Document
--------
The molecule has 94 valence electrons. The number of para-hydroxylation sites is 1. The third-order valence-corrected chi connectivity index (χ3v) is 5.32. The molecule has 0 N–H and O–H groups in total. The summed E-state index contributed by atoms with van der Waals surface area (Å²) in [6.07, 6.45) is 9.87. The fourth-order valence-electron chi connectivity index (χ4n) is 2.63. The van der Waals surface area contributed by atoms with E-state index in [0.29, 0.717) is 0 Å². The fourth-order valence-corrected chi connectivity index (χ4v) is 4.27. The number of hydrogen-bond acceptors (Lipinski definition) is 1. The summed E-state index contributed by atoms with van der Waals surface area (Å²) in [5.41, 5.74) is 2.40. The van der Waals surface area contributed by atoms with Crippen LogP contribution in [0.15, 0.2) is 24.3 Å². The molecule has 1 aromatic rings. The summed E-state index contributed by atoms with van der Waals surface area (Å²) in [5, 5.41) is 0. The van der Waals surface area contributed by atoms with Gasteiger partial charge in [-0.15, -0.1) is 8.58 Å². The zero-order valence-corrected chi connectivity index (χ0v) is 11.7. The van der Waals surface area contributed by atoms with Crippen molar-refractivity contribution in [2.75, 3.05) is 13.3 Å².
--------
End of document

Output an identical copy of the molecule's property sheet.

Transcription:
The molecule has 94 valence electrons. The number of para-hydroxylation sites is 1. The third-order valence-corrected chi connectivity index (χ3v) is 5.32. The molecule has 0 N–H and O–H groups in total. The summed E-state index contributed by atoms with van der Waals surface area (Å²) in [6.07, 6.45) is 9.87. The fourth-order valence-electron chi connectivity index (χ4n) is 2.63. The van der Waals surface area contributed by atoms with E-state index in [0.29, 0.717) is 0 Å². The fourth-order valence-corrected chi connectivity index (χ4v) is 4.27. The number of hydrogen-bond acceptors (Lipinski definition) is 1. The summed E-state index contributed by atoms with van der Waals surface area (Å²) in [5.41, 5.74) is 2.40. The van der Waals surface area contributed by atoms with Crippen LogP contribution in [0.15, 0.2) is 24.3 Å². The molecule has 1 aromatic rings. The summed E-state index contributed by atoms with van der Waals surface area (Å²) in [5, 5.41) is 0. The van der Waals surface area contributed by atoms with Gasteiger partial charge in [-0.15, -0.1) is 8.58 Å². The zero-order valence-corrected chi connectivity index (χ0v) is 11.7. The van der Waals surface area contributed by atoms with Crippen molar-refractivity contribution in [2.75, 3.05) is 13.3 Å².